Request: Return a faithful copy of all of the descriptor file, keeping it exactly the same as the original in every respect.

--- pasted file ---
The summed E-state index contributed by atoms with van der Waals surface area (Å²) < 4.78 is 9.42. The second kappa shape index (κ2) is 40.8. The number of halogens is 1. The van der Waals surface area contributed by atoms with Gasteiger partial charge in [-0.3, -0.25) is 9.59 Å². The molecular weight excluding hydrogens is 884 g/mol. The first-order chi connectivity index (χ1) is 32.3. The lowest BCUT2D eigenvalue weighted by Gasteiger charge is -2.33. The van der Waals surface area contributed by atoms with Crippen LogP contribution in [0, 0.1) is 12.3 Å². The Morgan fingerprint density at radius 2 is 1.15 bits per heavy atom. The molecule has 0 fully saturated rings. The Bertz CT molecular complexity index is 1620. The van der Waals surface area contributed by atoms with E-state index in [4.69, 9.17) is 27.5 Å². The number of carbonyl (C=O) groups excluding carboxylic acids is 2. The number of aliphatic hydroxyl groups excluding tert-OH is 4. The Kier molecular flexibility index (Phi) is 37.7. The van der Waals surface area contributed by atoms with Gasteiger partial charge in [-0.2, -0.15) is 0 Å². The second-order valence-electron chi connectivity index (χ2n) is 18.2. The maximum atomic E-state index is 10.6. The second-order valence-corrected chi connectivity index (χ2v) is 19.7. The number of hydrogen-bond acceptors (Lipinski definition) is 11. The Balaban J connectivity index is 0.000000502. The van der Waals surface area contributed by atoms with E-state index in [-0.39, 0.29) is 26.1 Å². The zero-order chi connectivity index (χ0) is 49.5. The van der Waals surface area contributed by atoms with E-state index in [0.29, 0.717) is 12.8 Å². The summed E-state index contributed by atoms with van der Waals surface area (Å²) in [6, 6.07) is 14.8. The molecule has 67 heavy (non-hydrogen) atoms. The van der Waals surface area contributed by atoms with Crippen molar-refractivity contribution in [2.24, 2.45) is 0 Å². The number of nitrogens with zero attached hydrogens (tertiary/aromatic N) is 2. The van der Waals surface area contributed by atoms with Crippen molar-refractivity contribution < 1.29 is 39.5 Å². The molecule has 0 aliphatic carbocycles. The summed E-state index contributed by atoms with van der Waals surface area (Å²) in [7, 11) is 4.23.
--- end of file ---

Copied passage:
The summed E-state index contributed by atoms with van der Waals surface area (Å²) < 4.78 is 9.42. The second kappa shape index (κ2) is 40.8. The number of halogens is 1. The van der Waals surface area contributed by atoms with Gasteiger partial charge in [-0.3, -0.25) is 9.59 Å². The molecular weight excluding hydrogens is 884 g/mol. The first-order chi connectivity index (χ1) is 32.3. The lowest BCUT2D eigenvalue weighted by Gasteiger charge is -2.33. The van der Waals surface area contributed by atoms with Crippen LogP contribution in [0, 0.1) is 12.3 Å². The Morgan fingerprint density at radius 2 is 1.15 bits per heavy atom. The molecule has 0 fully saturated rings. The Bertz CT molecular complexity index is 1620. The van der Waals surface area contributed by atoms with E-state index in [4.69, 9.17) is 27.5 Å². The number of carbonyl (C=O) groups excluding carboxylic acids is 2. The number of aliphatic hydroxyl groups excluding tert-OH is 4. The Kier molecular flexibility index (Phi) is 37.7. The van der Waals surface area contributed by atoms with Gasteiger partial charge in [-0.2, -0.15) is 0 Å². The second-order valence-electron chi connectivity index (χ2n) is 18.2. The maximum atomic E-state index is 10.6. The second-order valence-corrected chi connectivity index (χ2v) is 19.7. The number of hydrogen-bond acceptors (Lipinski definition) is 11. The Balaban J connectivity index is 0.000000502. The van der Waals surface area contributed by atoms with E-state index in [-0.39, 0.29) is 26.1 Å². The zero-order chi connectivity index (χ0) is 49.5. The van der Waals surface area contributed by atoms with E-state index in [0.29, 0.717) is 12.8 Å². The summed E-state index contributed by atoms with van der Waals surface area (Å²) in [6, 6.07) is 14.8. The molecule has 67 heavy (non-hydrogen) atoms. The van der Waals surface area contributed by atoms with Crippen molar-refractivity contribution in [2.24, 2.45) is 0 Å². The number of nitrogens with zero attached hydrogens (tertiary/aromatic N) is 2. The van der Waals surface area contributed by atoms with Crippen molar-refractivity contribution < 1.29 is 39.5 Å². The molecule has 0 aliphatic carbocycles. The summed E-state index contributed by atoms with van der Waals surface area (Å²) in [7, 11) is 4.23.